When was the last time your organization had more LABOR than DEMAND?  I know it happens but these days, in most organizations, it does not.  Everyone is doing more with less which means it is even more important that the MORE that you are doing is the right MORE. The tasks we are addressing should be a blend of strategic (move the needle) and tactical (keep the lights on).  They should benefit our Customers, our Shareholders, and/or our Employees.  And I know this is difficult to believe, but we should be able to estimate their value and be held accountable for it.

There is always tomorrow.  Tasks that have value to the organization but little additional value if started at this very moment should be added to the list of things to do.  The next time your team plans out their quarterly efforts, you can prioritize where this task falls into line.  The same goes with even having a conversation.  Last time I checked, there are only 24 hours in a day.  Even when someone brings up something interesting but currently irrelevant, maybe we need to say “That’s a great point – we should talk about that at next month’s meeting” or be even more straight-forward “Great point – let’s talk about this at a later date – it doesn’t belong on our radar right now”.

Personally, I am horrible about doing this.  My to-do list lately has been 2 pages long, in two columns per page.  I realized that I was 1) taking on things that did not add immediate value, and 2) mixing my immediate tasks with 30-60 day tasks.  So I re-grouped.  I still like to have my immediate tasks on my to-do list (first page of my notepad so it’s in front of me), but I have the back page of my notepad dedicated to 30-60 day tasks.  When I have 15 minutes because a meeting wrapped up early, my focus goes to my immediate list.  And when I have an idea of something new to take on, I stop and think about whether it really deserves to take a spot on the list.  Does it add as much value as the others?

Not many organizations have a Chief of Staff like Leo McGarry but we do have people in leadership positions.  It would be great if those leaders challenged us as to whether it is the right time to take on something else.  Or that we’ve assigned the work to the right person and am not just adding another task to them which will cause other tasks/deliverables to suffer?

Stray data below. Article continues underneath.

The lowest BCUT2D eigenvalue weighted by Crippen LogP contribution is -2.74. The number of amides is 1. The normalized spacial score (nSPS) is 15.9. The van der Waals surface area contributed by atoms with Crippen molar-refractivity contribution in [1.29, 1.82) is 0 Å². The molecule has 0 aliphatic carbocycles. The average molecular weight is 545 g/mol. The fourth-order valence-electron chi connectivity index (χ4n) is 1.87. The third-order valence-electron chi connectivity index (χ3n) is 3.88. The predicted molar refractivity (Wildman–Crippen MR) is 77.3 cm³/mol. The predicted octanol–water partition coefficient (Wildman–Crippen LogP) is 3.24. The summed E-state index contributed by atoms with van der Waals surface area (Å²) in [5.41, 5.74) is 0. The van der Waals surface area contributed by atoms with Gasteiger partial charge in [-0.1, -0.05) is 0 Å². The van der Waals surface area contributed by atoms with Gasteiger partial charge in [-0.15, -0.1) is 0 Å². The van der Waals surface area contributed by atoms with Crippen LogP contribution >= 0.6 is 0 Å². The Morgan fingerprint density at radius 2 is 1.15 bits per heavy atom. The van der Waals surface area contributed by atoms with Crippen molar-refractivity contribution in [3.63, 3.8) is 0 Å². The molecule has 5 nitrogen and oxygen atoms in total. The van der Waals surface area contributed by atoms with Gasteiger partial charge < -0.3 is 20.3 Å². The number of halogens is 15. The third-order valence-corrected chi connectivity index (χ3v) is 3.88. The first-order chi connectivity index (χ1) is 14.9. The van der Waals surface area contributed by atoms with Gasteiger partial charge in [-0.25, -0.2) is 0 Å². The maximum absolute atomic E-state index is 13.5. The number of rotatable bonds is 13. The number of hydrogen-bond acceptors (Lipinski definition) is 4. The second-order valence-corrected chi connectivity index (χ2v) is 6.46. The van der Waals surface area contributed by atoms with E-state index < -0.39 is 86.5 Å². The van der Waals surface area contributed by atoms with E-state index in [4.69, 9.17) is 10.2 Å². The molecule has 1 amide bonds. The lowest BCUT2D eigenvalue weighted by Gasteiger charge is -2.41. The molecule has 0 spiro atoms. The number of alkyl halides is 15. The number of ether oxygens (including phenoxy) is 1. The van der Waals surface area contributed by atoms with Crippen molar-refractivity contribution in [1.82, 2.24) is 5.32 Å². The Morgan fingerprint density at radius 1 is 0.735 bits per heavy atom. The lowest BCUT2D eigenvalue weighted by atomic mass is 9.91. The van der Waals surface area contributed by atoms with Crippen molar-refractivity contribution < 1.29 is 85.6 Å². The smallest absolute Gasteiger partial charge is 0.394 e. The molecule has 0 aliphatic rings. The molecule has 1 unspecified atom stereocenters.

I dare you to go to work tomorrow (or even try it at home) and when someone says that you should do something – ask them of the business value of doing it now.  Or when someone on your team comes to you wanting to take on a new activity – ask them why they picked now versus another time, and what other tasks will pay a price.  Maybe we’ll start to see a trend of people saying “Not now.  What else?”.

November 10, 2011 at 10:50 pm Leave a comment

Attending a Conference 101

I am just leaving Fort Lauderdale, Florida after attending the Building Business Capabilities conference.  I had a fantastic time and am leaving with so many ideas and new friends.  But I had never attended a conference like this in another city over multiple days so I also learned a lot about what to do to prepare and maximize the opportunity – so I thought I would share some of my experiences and seek input from others so that my next conference can be even better!

1. Wear comfy but outstanding shoes – Everyone probably knows that comfortable shoes are a must but I learned that by wearing shoes that stood out a bit (patent red leather with a slight heel), people would recognize me due to my shoes.  Three times I had people come up and say “weren’t you in my last session – I recognize your shoes”.  Who would have thought!  But it was a great way for people to introduce themselves to me and everyone seemed to enjoy making Wizard of Oz references once they found out that I was also from Kansas.